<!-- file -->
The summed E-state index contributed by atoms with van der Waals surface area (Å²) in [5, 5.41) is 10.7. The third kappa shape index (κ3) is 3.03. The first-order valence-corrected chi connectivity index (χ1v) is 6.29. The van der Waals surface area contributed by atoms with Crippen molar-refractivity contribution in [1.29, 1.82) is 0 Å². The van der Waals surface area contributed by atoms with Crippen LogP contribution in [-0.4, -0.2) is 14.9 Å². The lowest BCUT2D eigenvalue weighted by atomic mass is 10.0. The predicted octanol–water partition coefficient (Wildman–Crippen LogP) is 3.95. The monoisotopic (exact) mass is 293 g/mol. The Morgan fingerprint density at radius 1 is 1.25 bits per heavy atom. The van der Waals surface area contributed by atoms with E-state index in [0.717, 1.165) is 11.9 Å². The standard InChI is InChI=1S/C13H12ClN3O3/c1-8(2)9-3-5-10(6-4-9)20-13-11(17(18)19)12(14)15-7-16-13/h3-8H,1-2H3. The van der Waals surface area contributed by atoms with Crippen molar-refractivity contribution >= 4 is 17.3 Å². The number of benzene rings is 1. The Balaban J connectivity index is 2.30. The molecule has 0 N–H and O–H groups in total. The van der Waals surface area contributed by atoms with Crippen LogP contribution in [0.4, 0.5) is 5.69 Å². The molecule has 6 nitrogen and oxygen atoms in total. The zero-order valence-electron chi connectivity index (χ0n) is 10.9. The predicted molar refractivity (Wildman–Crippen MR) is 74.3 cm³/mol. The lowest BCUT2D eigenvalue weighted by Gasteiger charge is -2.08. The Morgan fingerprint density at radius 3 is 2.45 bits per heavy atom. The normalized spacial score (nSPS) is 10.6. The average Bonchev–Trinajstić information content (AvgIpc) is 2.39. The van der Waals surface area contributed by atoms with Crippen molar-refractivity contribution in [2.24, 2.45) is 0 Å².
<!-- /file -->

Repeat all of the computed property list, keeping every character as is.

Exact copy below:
The summed E-state index contributed by atoms with van der Waals surface area (Å²) in [5, 5.41) is 10.7. The third kappa shape index (κ3) is 3.03. The first-order valence-corrected chi connectivity index (χ1v) is 6.29. The van der Waals surface area contributed by atoms with Crippen molar-refractivity contribution in [1.29, 1.82) is 0 Å². The van der Waals surface area contributed by atoms with Crippen LogP contribution in [-0.4, -0.2) is 14.9 Å². The lowest BCUT2D eigenvalue weighted by atomic mass is 10.0. The predicted octanol–water partition coefficient (Wildman–Crippen LogP) is 3.95. The monoisotopic (exact) mass is 293 g/mol. The Morgan fingerprint density at radius 1 is 1.25 bits per heavy atom. The van der Waals surface area contributed by atoms with E-state index in [0.717, 1.165) is 11.9 Å². The standard InChI is InChI=1S/C13H12ClN3O3/c1-8(2)9-3-5-10(6-4-9)20-13-11(17(18)19)12(14)15-7-16-13/h3-8H,1-2H3. The van der Waals surface area contributed by atoms with Crippen molar-refractivity contribution >= 4 is 17.3 Å². The number of benzene rings is 1. The Balaban J connectivity index is 2.30. The molecule has 0 N–H and O–H groups in total. The van der Waals surface area contributed by atoms with Crippen LogP contribution in [0.4, 0.5) is 5.69 Å². The molecule has 6 nitrogen and oxygen atoms in total. The zero-order valence-electron chi connectivity index (χ0n) is 10.9. The predicted molar refractivity (Wildman–Crippen MR) is 74.3 cm³/mol. The lowest BCUT2D eigenvalue weighted by Gasteiger charge is -2.08. The Morgan fingerprint density at radius 3 is 2.45 bits per heavy atom. The normalized spacial score (nSPS) is 10.6. The average Bonchev–Trinajstić information content (AvgIpc) is 2.39. The van der Waals surface area contributed by atoms with Crippen molar-refractivity contribution in [2.24, 2.45) is 0 Å².